However, the story spread in ensuing weeks to Guatemalan newspapers and then was picked up by the media in other parts of Central America and the Caribbean. The first evidence of a Soviet connection came on April 5, 1987, when Pravda published a dispatch from its Mexico City correspondent repeating the original Honduran reports of Villeda Bermudez's alleged charges but omitting his subsequent disclaimers.
"It wasn't a life of paradise and the home hearth of well-to-do Americans that awaited the Honduran boys and girls," the Pravda article said in part. "Swindlers supplied them as donors for sick and disabled children from rich families. They are broken down, or rather sold off, literally in parts . . . eyes, kidneys, hearts, everything that can be used for transplantation."
On the same day, the Pravda story was sent around the world by the Soviet news agency Tass. In subsequent months, it cropped up periodically in publications as far away as India, sometimes in communist-controlled newspapers such as L'Humanite in France or Barricada in Nicaragua, and sometimes in mainstream papers such as India's Hindustan Times.
For a time, repeated prompt and authoritative official denials prevented the story from gaining much currency. In July 1987, the European Community Commission stated that it had no information to substantiate allegations. U.N. Secretary General Javier Perez de Cuellar and Oxfam, the private international child welfare organization, issued similar statements saying the reports apparently were "fictitious rumors."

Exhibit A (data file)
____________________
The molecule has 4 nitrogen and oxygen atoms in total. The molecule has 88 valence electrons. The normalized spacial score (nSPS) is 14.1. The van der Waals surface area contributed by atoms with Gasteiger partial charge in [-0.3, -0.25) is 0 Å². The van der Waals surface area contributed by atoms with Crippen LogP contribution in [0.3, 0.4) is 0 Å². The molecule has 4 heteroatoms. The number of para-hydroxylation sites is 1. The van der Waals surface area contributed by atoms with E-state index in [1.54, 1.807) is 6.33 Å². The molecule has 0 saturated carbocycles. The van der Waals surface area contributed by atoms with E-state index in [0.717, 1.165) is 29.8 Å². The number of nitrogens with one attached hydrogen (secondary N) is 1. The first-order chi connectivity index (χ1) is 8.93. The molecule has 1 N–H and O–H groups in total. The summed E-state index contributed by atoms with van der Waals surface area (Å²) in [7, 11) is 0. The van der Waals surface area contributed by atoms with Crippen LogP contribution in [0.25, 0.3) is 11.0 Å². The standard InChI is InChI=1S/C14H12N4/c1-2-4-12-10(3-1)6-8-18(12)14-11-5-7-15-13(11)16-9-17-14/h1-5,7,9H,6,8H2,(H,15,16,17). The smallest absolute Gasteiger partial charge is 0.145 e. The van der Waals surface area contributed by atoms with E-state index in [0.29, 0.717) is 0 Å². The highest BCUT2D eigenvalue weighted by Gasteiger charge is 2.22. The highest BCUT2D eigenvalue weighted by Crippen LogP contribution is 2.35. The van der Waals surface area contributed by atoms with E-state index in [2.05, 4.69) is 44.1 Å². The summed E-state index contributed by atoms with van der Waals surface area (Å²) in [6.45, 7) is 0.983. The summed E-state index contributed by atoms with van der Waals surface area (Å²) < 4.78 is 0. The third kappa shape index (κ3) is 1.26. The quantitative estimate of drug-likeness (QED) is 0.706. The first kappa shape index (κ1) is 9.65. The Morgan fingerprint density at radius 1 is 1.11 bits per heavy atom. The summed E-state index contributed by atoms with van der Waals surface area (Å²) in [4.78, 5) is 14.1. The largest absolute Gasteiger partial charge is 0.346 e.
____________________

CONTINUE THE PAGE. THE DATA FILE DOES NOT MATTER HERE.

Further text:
But the story was given a new lease on life by an Aug. 7 Reuter story from Asuncion, Paraguay, quoting a provincial judge there as claiming that kidnaped babies "were going to be killed at American organ banks." The judge's remarks later proved to be unsubstantiated variations on the story that originated in Honduras.
Two days later on Aug. 9, after upset U.S. officials had contacted Reuter and explained the situation more fully, the agency ran another story revealing the long history of the child-selling rumors and noting that the judge's charges were unsubstantiated.
In the meantime, however, the Aug. 7 report had rocketed around the world on the Reuter wire and had been carried by prominent newspapers in such countries as Britain, France, West Germany, Switzerland, Austria, Belgium, Portugal, Italy, Norway, Canada, New Zealand, Argentina and Brazil. Many of the stories were published with accompanying pictures of children allegedly bound for the United States to be killed for their organs.
At this point, U.S. officials charge, the Soviets entered the situation again hiding behind one of their surrogates -- the International Association of Democratic Lawyers (IADL), a Brussels-based organization that Romerstein and other U.S. intelligence officials contend is controlled by Moscow.
The IADL earlier had submitted reports to the U.N. human rights subcommission in Geneva, stating it had no evidence of the child-selling allegations but arguing without success that they should be investigated further. When the Reuter report hit Europe, the IADL resubmitted its reports to the subcommission and also released them to Agence France-Presse, which recycled the story once again.
"During the past two weeks," Romerstein said, "a tragicomedy of errors, ignorance and disinformation has taken a totally unsubstantiated, long-discredited rumor and catapaulted it throughout the world press as if it were a fact."